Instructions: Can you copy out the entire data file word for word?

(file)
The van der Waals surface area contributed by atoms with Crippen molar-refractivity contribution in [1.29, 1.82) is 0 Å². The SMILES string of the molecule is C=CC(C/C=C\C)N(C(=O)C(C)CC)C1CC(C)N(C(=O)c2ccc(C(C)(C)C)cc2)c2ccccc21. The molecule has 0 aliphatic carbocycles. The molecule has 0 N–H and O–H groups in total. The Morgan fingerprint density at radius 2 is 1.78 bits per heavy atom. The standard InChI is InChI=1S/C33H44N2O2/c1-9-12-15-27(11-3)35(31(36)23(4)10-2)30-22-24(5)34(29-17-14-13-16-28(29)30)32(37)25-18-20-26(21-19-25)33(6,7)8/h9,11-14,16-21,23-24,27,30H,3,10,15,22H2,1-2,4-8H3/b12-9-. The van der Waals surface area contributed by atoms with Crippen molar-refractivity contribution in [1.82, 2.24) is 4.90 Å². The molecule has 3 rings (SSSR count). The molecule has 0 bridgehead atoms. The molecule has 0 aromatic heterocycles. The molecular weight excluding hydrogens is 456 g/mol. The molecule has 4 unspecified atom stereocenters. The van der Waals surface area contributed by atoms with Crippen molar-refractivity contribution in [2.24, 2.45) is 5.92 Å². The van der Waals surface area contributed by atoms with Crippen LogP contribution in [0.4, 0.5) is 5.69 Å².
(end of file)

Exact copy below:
The van der Waals surface area contributed by atoms with Crippen molar-refractivity contribution in [1.29, 1.82) is 0 Å². The SMILES string of the molecule is C=CC(C/C=C\C)N(C(=O)C(C)CC)C1CC(C)N(C(=O)c2ccc(C(C)(C)C)cc2)c2ccccc21. The molecule has 0 aliphatic carbocycles. The molecule has 0 N–H and O–H groups in total. The Morgan fingerprint density at radius 2 is 1.78 bits per heavy atom. The standard InChI is InChI=1S/C33H44N2O2/c1-9-12-15-27(11-3)35(31(36)23(4)10-2)30-22-24(5)34(29-17-14-13-16-28(29)30)32(37)25-18-20-26(21-19-25)33(6,7)8/h9,11-14,16-21,23-24,27,30H,3,10,15,22H2,1-2,4-8H3/b12-9-. The van der Waals surface area contributed by atoms with Crippen molar-refractivity contribution in [1.82, 2.24) is 4.90 Å². The molecule has 3 rings (SSSR count). The molecule has 0 bridgehead atoms. The molecule has 0 aromatic heterocycles. The molecular weight excluding hydrogens is 456 g/mol. The molecule has 4 unspecified atom stereocenters. The van der Waals surface area contributed by atoms with Crippen molar-refractivity contribution in [2.24, 2.45) is 5.92 Å². The van der Waals surface area contributed by atoms with Crippen LogP contribution in [0.4, 0.5) is 5.69 Å².